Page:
Dr. and Winifred Milligan also left Winchester Friends a great heritage through their care for written records and books. Both had beautiful, clear handwriting and journals and minute books from the 1890’s through the 1920’s reflect their care for history and the Quaker organizations for which they volunteered their time, energy and leadership. In 2003 when we were going through books from Marybelle Hinshaw’s collection, we found many books with Winifred Milligan’s name written in pencil in the front cover. It was there I learned Winnie Thompson was named for Winifred Milligan. I appreciate the composition of the libraries of both Winifred Milligan and Marybelle Hinshaw. Marybelle was proud of her library and I was delighted to discover so many treasures from her and Winifred Milligan to add to the library of Winchester Friends. These books tell the story of these women’s spiritual lives, their journeys and their souls. It tells what they found important enough to read, collect, and pass on to another generation.

We live in a different world than the one Charles and Winifred Milligan lived in. Randolph County is having a very public debate over the preservation of the old historic courthouse, a courthouse that has been the cornerstone of our community and the downtown for well over 100 years. We live in a day and age when churches leave their historic buildings for more modern structures rather than make already standing structures functional. We are challenged today by consuming Christians who move from church fellowship to church fellowship looking for anything but commitment and service. In light of this modern consumer culture and an abandonment of history and heritage, I’ve been thinking much these days about cornerstones.

I believe the real cornerstone of Winchester Friends are people today who sit in the pew each Sunday morning, or those who teach Sunday School year in a year out, those who volunteer for leading Junior Church, or those who paint the walls of the meetinghouse or install hot water heaters, those who sacrificially give week after week to missions here and abroad, and those who take minutes at Monthly meetings or in committees meetings.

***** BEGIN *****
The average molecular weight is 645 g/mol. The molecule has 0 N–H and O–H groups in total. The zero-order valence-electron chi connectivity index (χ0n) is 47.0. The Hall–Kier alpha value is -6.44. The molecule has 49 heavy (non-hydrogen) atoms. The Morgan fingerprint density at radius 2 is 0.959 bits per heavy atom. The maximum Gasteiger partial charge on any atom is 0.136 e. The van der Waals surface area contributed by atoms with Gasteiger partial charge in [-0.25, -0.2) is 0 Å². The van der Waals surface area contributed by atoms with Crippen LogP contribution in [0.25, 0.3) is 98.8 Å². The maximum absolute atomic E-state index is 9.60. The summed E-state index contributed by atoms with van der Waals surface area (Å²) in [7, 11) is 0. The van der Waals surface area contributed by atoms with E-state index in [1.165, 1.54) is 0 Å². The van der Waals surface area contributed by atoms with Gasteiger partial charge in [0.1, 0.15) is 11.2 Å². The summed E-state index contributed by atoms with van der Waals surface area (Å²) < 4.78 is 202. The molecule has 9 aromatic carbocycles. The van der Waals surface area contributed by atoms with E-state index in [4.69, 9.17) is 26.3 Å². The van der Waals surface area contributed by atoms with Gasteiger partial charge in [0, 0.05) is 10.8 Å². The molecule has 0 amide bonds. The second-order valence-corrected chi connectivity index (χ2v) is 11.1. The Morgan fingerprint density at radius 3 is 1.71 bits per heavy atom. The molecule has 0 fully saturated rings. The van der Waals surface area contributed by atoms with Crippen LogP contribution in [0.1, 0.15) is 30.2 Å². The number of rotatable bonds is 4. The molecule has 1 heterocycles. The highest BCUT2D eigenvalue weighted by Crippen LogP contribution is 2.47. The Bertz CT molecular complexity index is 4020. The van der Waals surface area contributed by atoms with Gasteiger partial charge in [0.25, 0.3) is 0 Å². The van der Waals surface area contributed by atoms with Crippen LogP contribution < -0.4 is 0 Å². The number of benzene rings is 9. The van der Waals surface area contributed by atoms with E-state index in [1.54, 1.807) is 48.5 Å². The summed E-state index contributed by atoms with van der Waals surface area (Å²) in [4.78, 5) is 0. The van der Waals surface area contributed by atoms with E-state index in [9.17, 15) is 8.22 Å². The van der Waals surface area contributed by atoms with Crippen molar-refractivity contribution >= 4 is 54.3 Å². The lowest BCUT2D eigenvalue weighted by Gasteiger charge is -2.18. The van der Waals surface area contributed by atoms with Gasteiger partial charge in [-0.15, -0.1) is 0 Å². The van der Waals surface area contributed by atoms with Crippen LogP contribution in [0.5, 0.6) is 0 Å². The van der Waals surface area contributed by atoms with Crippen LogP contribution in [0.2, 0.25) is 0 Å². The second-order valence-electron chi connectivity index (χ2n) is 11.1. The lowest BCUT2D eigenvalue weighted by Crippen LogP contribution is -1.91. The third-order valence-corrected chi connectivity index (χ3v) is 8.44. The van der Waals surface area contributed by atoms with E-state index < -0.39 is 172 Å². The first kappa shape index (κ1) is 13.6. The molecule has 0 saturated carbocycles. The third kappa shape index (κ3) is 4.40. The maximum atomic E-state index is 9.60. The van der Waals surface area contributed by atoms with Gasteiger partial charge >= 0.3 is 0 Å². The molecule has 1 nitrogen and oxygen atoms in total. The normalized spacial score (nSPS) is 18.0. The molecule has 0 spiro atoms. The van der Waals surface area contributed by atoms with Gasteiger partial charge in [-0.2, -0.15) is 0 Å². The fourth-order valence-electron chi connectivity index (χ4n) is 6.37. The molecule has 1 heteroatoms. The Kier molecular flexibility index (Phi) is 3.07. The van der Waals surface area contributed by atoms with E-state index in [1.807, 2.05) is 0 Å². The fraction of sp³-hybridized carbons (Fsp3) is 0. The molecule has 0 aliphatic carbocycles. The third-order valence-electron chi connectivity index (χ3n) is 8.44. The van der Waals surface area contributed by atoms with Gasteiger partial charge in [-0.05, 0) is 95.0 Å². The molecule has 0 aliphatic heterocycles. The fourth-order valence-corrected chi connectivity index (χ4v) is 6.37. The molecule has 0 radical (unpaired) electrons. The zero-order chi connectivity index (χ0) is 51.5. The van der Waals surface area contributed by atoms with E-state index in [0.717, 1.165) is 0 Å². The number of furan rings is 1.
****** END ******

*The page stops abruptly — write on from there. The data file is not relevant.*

But people like Charles and Winifred Milligan are also cornerstones of our fellowship. Even though they are long gone from our midst, the names on our building’s cornerstone is a written reminder of the lives and souls behind those names. Those names remind us of the many who gave sacrificially to build this place of worship. They remind us of those who provided leadership faithfully year after year to this fellowship. The cornerstone at the corner of Washington and South East Street is a visible testimony of lives lived thoughtfully and carefully. The cornerstone is a witness of energy given to support and maintain the ministry of Winchester Friends Meeting. Not because those people on the stone loved the building or the institution, but because they loved God, because they loved the people they worshipped and worked with on a daily basis, and because they had hope and vision for the potential of this church in our community.

I thank God for the cornerstones in our fellowship and in our community today and for the church being built by their faithfulness and love for God. But I also pray we do not ignore, abandon or tear down old cornerstones without respect given to those names written in stone. Their sacrifice should matter to us here today and I pray we live up to their hope and vision.